Pierce My Ear

In the last half of the book of Exodus, after the Israelites escaped from the clutches of the Egyptians, we read about God enacting some of the first laws of His covenant with Israel. As we look deeper into these laws we can clearly see that the Law of Moses foreshadowed the principles behind the Law of Christ (Gal. 3; Heb. 10). In Exodus 21:1-6, we find one of God’s laws concerning the relationship between slaves and their masters.

"Now these are the rules that you shall set before them. When you buy a Hebrew slave, he shall serve six years, and in the seventh he shall go out free, for nothing. If he comes in single, he shall go out single; if he comes in married, then his wife shall go out with him. If his master gives him a wife and she bears him sons or daughters, the wife and her children shall be her master's, and he shall go out alone. But if the slave plainly says, 'I love my master, my wife, and my children; I will not go out free,' then his master shall bring him to God, and he shall bring him to the door or the doorpost. And his master shall bore his ear through with an awl, and he shall be his slave forever.”

Why would a slave pass up freedom and commit to staying with his master forever?! God knew “love” could cause one to do that. Now, this is not the concept of love that we are familiar with; most people only know a watered down perverted version of love. The popular idea of love would assume that the master must be paying the slave a six-figure income or providing him with a house as big as his own. This is the concept of love that drove Demas out of the service to God (II Tim. 4:10). Working with Paul for his Savior just wasn’t giving him the success and wealth he had hoped. Demas “loved” the world because it paid out just the way he wanted. Many people serve the world for this reason. Unfortunately, the Devil has them greatly deceived because they are receiving a reward that is not spiritually fulfilling and will soon vanish away (I Jn. 2:15-17).

No, here we find love in the true sense. This love developed out of six years of respectful, kind commanding from the master and zealous, committed obedience from the slave. Though the master knows the slave is his possession, he is very loving, merciful, understanding and considerate of the slave’s needs. When the slave recognizes all this about the master, he sees no better choice than committing to serve his master forever. The slave’s greatest desire becomes diligently completing all the things his master requires of him. When his ear is pierced, it means something: “I love my master… I will not go out free.”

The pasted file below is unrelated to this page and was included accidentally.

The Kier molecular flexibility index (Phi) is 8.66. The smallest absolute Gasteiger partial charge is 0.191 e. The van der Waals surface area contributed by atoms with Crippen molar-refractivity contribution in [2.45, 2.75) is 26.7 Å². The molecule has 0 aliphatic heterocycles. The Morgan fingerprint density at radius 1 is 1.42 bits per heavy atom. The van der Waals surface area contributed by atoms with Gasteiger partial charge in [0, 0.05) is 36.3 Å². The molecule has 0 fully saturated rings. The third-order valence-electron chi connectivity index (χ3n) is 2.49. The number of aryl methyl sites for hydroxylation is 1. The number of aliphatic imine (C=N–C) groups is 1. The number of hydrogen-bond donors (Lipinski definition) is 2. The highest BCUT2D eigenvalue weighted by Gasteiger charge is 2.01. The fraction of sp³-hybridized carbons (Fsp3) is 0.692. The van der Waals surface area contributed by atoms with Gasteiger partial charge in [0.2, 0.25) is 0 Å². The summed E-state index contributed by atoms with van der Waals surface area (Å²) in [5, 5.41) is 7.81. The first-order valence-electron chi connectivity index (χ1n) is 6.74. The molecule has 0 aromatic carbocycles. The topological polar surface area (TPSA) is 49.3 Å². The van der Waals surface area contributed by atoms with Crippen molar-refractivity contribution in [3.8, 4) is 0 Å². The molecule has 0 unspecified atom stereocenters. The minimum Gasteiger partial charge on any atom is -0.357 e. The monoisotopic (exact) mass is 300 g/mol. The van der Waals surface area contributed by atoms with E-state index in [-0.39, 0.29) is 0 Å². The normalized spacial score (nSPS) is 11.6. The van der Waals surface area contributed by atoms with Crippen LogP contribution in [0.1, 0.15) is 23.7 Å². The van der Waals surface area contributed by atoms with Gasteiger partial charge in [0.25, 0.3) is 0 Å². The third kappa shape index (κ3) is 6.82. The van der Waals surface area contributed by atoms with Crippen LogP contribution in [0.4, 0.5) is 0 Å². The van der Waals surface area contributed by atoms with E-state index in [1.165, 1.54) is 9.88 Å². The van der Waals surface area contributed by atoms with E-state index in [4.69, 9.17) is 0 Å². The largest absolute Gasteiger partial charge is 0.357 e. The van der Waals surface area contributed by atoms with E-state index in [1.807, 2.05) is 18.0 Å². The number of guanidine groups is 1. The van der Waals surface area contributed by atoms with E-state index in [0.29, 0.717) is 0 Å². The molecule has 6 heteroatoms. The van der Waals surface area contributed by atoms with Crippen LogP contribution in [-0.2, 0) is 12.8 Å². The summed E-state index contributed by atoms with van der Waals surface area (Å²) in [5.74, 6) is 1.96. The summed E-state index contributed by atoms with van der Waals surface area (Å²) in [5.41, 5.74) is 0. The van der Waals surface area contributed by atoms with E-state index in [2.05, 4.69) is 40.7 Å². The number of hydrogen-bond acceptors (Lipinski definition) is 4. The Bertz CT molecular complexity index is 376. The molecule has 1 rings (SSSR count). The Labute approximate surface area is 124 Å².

If you are a Christian, what did it mean to you when you were baptized? If you’re thinking about becoming a Christian, truly contemplate what you will be committing to when you confess your faith and are baptized. Are you more concerned with what you can get out of your relationship with God or are you committed to your Master in gratitude for the forgiveness and hope He has provided through His Son (Jn. 3:16)? Are you even thankful for what He has done for you (Lk. 17:11-19)? Do you consider what your Master provides for you today and everyday (Lk. 12:22-31)? Who listens and cares for you more than He (I Pet. 5:6-7; Psalm 34)? Is being a Christian something that will only remain important as long as it fits into your schedule and plan in life (Jam. 4:13-15)? How do you respond to the things He asks you to do (Lk. 6:46)?

“Pierce my ear O Lord, My God. Take me to Your door this day, for I will serve no other God. Lord, I’m here to stay. For You have paid the price for me and with Your blood You ransomed me. A free man, I’ll never be.”

While pondering on this passage, Steve Croft penned these opening words to his hymn, Pierce My Ear. Each day when we wake, may we consider the love of the Master and recommit ourselves to being “slaves of Christ, doing the will of God from the heart” (Eph. 6:6). Because of our Master’s great love, we can joyfully cry, “A free man I’ll never be!”